Python tutorial : Part 8 : Python String

Python tutorial : Part 8 : Python String
Python String:

To create a String in python, we use a single quote or double quotes. Enclosing characters inside quotes creates a string. Following example will show you to create a python string :

string1 = 'using single quote'
string2 = "using double quotes"

print string1
print string2

The above program will print both of the strings.

Triple Quotes:
With triple quotes, we can write multiline strings in python. It can contain a newline character, tab or any other special characters.

string1 = """This is a \n multiline string with a tab (\t) here."""
string2 ='''This is also a multiline
string'''

print string1
print string2
This program will give the following output: 
This is a
 multiline string with a tab () here.
This is also a multiline
string
Escape Sequence:
An escape sequence is interpreted differently and it starts with a backslash ( \ ).  Following are the list of all escape sequence used in python:
\newline
Backslash and newline ignored
\b
Backspace
\’
Single quote
\”
Double quote
\a
\e
\s
Alert/Bell
escape
space
\\
Backslash
\t
Tab
\v
Vertical Tab
\r
Carriage Return
\f
Formfeed
\n
New Line
\nnn
octal notation
\xnn
hexadecimal notation
Raw Strings:
Normally, backslash ( \ ) is considered as a special character. To ignore it, we can use raw string. A raw string is defined as r’string’.
string1 = "not ignoring\tbackslash"
string2 = r"ignoring\tbackslash"

print string1
print string2
Output will be:
not ignoringbackslash
ignoring\tbackslash
Accessing Values in a String:

Accessing a character is same as accessing elements in lists and tuples. We can use index inside a square bracket for a particular position. For accessing a substring, we can use slicing like string_name[ start: end ]. If start is ‘0’ and end is ‘4′, we will get the substring starting from 0th position up to the 4th position of the string.

Negative indexing is also possible in python strings. If we use ‘-1’ as an index, it will point to the last character, similarly ‘-2’ for the second last and so on.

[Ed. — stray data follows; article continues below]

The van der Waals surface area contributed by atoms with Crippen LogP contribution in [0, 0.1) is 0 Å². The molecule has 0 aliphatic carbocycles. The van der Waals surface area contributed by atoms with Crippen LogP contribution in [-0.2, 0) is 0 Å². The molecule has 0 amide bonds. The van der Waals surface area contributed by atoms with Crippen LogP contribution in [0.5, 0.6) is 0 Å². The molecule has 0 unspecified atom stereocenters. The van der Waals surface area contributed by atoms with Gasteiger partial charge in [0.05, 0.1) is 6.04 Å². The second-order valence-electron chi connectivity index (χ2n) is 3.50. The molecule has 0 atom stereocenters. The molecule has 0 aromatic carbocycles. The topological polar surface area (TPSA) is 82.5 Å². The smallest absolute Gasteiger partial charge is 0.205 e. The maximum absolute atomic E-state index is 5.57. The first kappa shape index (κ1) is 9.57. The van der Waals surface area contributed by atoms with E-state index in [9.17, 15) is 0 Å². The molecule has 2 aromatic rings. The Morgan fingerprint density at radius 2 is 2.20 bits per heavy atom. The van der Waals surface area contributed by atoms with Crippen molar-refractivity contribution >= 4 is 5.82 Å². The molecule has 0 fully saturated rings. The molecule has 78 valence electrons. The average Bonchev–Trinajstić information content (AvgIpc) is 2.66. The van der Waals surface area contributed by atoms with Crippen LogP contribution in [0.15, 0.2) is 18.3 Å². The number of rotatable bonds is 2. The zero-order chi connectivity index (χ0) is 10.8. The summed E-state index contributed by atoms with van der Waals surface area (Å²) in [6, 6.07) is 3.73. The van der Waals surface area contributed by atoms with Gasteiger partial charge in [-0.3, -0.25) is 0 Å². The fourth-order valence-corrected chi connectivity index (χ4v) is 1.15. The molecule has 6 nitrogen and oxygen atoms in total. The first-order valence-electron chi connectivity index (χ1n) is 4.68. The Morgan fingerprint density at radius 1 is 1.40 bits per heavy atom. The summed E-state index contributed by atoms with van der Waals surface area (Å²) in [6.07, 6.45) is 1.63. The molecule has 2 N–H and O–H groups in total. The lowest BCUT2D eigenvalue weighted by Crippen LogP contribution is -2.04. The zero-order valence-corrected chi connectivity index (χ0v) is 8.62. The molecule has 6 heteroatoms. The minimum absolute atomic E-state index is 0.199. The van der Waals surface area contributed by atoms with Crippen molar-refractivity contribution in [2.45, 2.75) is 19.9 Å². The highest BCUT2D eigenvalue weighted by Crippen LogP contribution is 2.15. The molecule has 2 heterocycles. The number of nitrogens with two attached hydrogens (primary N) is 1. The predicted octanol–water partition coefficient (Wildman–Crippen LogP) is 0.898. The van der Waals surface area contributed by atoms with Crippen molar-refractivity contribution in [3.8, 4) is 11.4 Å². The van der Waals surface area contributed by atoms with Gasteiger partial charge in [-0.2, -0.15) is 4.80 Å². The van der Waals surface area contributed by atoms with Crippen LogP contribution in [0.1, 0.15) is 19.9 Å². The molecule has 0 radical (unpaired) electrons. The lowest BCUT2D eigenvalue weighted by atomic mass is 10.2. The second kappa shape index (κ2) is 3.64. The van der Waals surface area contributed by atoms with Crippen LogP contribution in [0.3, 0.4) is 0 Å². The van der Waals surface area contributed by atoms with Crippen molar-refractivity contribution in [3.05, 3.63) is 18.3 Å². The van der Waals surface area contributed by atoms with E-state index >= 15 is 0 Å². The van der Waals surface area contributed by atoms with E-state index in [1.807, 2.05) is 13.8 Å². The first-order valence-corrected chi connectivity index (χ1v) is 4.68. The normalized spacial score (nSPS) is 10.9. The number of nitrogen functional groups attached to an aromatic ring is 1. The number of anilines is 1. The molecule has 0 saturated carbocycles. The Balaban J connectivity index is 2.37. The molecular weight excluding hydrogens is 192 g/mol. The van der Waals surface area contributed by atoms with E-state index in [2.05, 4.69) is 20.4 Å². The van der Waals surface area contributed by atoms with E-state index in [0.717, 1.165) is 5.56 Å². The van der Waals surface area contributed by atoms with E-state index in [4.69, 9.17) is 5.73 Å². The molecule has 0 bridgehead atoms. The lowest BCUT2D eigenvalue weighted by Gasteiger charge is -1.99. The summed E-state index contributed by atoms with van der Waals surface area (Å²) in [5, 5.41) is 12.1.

The following example will clarify your doubt:

string1 = "Hello World!!"

print string1[0] # output : 'H'
print string1[-1] # output : '!'
print string1[0:5] # output : 'Hello'
print string1[5:-1] # output : ' World!’

If we try to use an invalid index, it will throw IndexError.


Updating a String: 

Strings are immutable i.e. we cannot change or delete any character of a string. Instead, we can create a different String.

e.g. change the string “hello world!!” to “hello universe!!”. Since we cannot change any character, instead we can use slicing operation as shown above to create a different string:

string1 = "Hello World!!"
string2 = string1[0:6]+"universe"+string1[-2:]

print string2


Python String Operations:

Concatenation :
The plus ( + ) operator is used to concatenate two strings. 
If we put two strings together, without any + sign, they will concatenate
Two strings on a different line, enclosed in a bracket ( ) will concatenate.

e.g. :

string1 = "Hello" " World!!"
print string1

string2 = ( "Hello"  " World!!")
print string2

string3 ="Hello"

string4 =" World!!"
print string3 + string4

In the example above, all the print statements will give the same output: “Hello World!!”

Repeating Strings:

Using pointer ‘*’ operator, we can repeat a string ’n’ no. of times.

string1 = "Hello "
print string1*3 # prints Hello Hello Hello
MemberShip Check:

Using ‘in’ and ‘not in’, we can check if a character exists in a string. It returns ’True’ if true, ‘False’ otherwise.

string1 = "Hello World!!"

print 'H' in string1 # True
print 'H' not in string1 # False
Formatting String :

Python has string format operator % to format string :

print "Character %c , String %s and a number %d " %('a','Apple',34)
Output :
Character a, String Apple and a number 34

Following are the list of symbols and the meaning of each symbol:

 

d
Signed integer decimal.
i
Signed integer decimal.
o
Unsigned octal.
u
Unsigned decimal.
x
Unsigned hexadecimal (lowercase).
X
Unsigned hexadecimal (uppercase).
e
Floating point exponential format (lowercase).
E
Floating point exponential format (uppercase).
f
Floating point decimal format.
F
Floating point decimal format.
g
Same as “e” if the exponent is greater than -4 or less than precision, “f” otherwise.
G
Same as “E” if the exponent is greater than -4 or less than precision, “F” otherwise.
c
Single character (accepts integer or single character string).
r
String (converts any python object using repr()).
s
String (converts any python object using str()).
%
No argument is converted results in a “%” character in the result.
format() for Formatting String :
We can also use format() to format a String in python. Curly bracket is used as a replacement.
print "Formatting {}, {}, {}".format('a','b','c')
print "Formatting {2}, {1}, {0}".format('a','b','c')
print "Formatting {c}, {b}, {a}".format(a='apple',b='ball',c='cat')
The output will be:
Formatting a, b, c
Formatting c, b, a
Formatting cat, ball, apple

 

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